Why Bond Laddering is a Bad Idea

By Barry Rabinowitz of BER Financial Group

Individual investors have always worried about investing in the bond market at the wrong time, since a subsequent rise in interest rates would result in a decline on the market price of their bonds.  This is especially true now, as interest rates are at historic lows.

One strategy that has been widely recommended  to deal with this problem  is “Bond Laddering. ”  This strategy involves investing in various ” rungs” of the ladder, so as not to invest all your money at the “wrong time.”  A typical ladder might have 5 rungs, whereby an equal amount of money is invested in 2, 4,6, 8 and 10 year maturities.   Every two years bonds mature, and you then reinvest the proceeds in ten year maturities to keep the ladder intact.  The theory is that this strategy protects you from rising interest rates, since you are always having new money to invest every two years.

The problem with this with this theory is that interest rates have been declining, not rising, over the last 30 years.  When I entered the investment business in 1981, interest rates were at record highs: 10-20 year US Treasuries were yielding over 14%’, and high quality municipal bonds were yielding double digit rates as well.   Even with rates at record highs, investors were worried about investing at the wrong time, since there was a consensus that rates had to go higher.

The strategy to deal with this threat: Bond Laddering.    Sadly, for most individuals that employed the strategy, they forfeited the opportunity to lock in record rates of interest, for periods of 10 years or longer.

What about today with rates at or near historically low levels?

The consensus of the so called experts: “Rates have to go higher.” To deal with this problem they are again recommending  bond ladders as one of the strategies that can protect you  from rising interest rates.  Despite public pronouncements from Fed Chairman Bernanke that he will keep rates at Zero through 2014, if not longer, the experts have not changed their views about the direction of interest rates.  We know that Laddering had a detrimental affect on individual’s cash flows over the past 30 years, since  you would have received lower or similar yields on your successive 10 year purchases.   What about today? With a very steep yield curve, investors are being paid to extend maturities and not invest short term, or utilize bond ladders.

Example:

The following example illustrates the substantial amount of tax free cash flow that is forfeited by using a Laddering Bond Strategy, rather than investing in the sweet spot of the yield curve, which is currently 15-20 years.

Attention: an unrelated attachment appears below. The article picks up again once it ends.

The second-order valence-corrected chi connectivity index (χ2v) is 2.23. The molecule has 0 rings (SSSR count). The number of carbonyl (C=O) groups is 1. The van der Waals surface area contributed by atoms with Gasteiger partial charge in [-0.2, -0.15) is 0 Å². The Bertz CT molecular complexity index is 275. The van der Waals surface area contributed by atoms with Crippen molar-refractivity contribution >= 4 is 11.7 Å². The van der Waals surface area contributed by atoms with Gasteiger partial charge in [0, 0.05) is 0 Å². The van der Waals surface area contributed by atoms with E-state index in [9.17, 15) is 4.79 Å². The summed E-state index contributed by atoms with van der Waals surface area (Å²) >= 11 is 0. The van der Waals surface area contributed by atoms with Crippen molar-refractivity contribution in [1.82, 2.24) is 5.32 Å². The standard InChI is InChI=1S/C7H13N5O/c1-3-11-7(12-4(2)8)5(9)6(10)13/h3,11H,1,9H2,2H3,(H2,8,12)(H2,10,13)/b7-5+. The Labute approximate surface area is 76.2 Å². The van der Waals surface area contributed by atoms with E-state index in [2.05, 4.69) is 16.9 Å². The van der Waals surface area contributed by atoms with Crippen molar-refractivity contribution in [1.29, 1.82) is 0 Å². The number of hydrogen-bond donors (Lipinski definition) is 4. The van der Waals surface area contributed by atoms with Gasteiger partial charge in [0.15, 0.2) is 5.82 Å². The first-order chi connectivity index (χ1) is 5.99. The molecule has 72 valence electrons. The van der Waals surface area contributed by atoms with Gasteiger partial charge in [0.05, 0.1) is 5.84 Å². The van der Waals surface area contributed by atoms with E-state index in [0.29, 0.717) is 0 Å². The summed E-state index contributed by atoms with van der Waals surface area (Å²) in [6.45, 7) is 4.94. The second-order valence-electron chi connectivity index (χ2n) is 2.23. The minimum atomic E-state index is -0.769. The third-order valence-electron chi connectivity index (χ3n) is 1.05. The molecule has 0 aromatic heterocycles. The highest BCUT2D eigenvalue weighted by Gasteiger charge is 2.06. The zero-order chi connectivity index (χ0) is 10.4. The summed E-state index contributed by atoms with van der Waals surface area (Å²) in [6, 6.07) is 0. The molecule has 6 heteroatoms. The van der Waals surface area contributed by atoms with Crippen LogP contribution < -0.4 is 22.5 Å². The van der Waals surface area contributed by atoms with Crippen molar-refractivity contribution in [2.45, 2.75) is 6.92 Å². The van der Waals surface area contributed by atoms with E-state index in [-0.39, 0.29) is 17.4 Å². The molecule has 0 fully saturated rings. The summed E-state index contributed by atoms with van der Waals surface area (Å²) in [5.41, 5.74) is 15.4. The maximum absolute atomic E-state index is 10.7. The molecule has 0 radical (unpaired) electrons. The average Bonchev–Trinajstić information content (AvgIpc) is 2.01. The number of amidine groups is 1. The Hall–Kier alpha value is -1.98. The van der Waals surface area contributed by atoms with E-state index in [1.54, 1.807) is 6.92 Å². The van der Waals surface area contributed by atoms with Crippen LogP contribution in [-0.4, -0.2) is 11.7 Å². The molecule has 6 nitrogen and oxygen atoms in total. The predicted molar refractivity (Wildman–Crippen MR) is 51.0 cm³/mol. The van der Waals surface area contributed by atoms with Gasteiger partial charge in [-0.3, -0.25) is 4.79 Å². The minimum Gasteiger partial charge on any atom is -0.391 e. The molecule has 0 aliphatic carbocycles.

Lets says an individual has $500,000 to invest and employs the  ” 5 rung” Bond Laddering Strategy. He invests $100,000 in 2, 4, 6, 8 and 10 year AA rated munis.  According  to S &P Composite, as of May 11, 2011, these rates were available for those maturities: 0.50,1.0,1.30, 1.80, and 2.40%.  The rate of return would be the blended rate of the 2-10 year bonds, which equals 1.40%, or $7,000 a year of income.

With the steep yield curve, AA rates for 15 and 20 year maturities are 3.20 and 3.60, respectively.  A blended rate would be 3.40%, or $17,000 a year in income, on an annual basis.

This is over twice as much as that generated by the 10 year ladder.

It should be noted that there is no free lunch in the investment world, and during periods of rising rates, the value of the  longer maturity bonds might be subject to greater decline. However, even when the Fed is raising rates, the yield curve can flatten, with little affect on intermediate and longer maturities. So, it is not a sure thing that longer dated bonds will decline in price when the Fed raises rates.

Individuals buy municipal bonds for the tax free income,  and not to trade them, so volatility and increased fluctuations in the market values should not  be a deciding factor.  As long as the bonds are held to maturity, they will be repaid at par.  What if you have to sell the bonds before maturity?  As with all investments you may get the same amount, more ,or less than you paid, depending upon market conditions.  In general, money that may be needed should not be invested in municipals, as they should be considered a long term investment.

In conclusion, nobody can forecast  rates, so the best policy is to invest for maximum cash flow, the sweet spot of the curve, and forget about “Bond Laddering.”

About Barry Rabinowitz

I worked as a bond trader for many years, and  while I was in CA,  in the mid 1980′s, I ran the Govt/Agency trading desk for Bank of America.     I am an expert in bond investing, and for the past 15 years, living in Florida have specialized in working with retirees and helping them with investing.  I am a CFP, have a MBA in finance, and have my own Registered Investment Advisory firm: BER Financial Group.  We provide financial planning and investment advice for a fee. We do not sell products or work on commissions. Retirement Planning and Investing are our specialties.  We help clients put together their own portfolio of individual municipal bonds.

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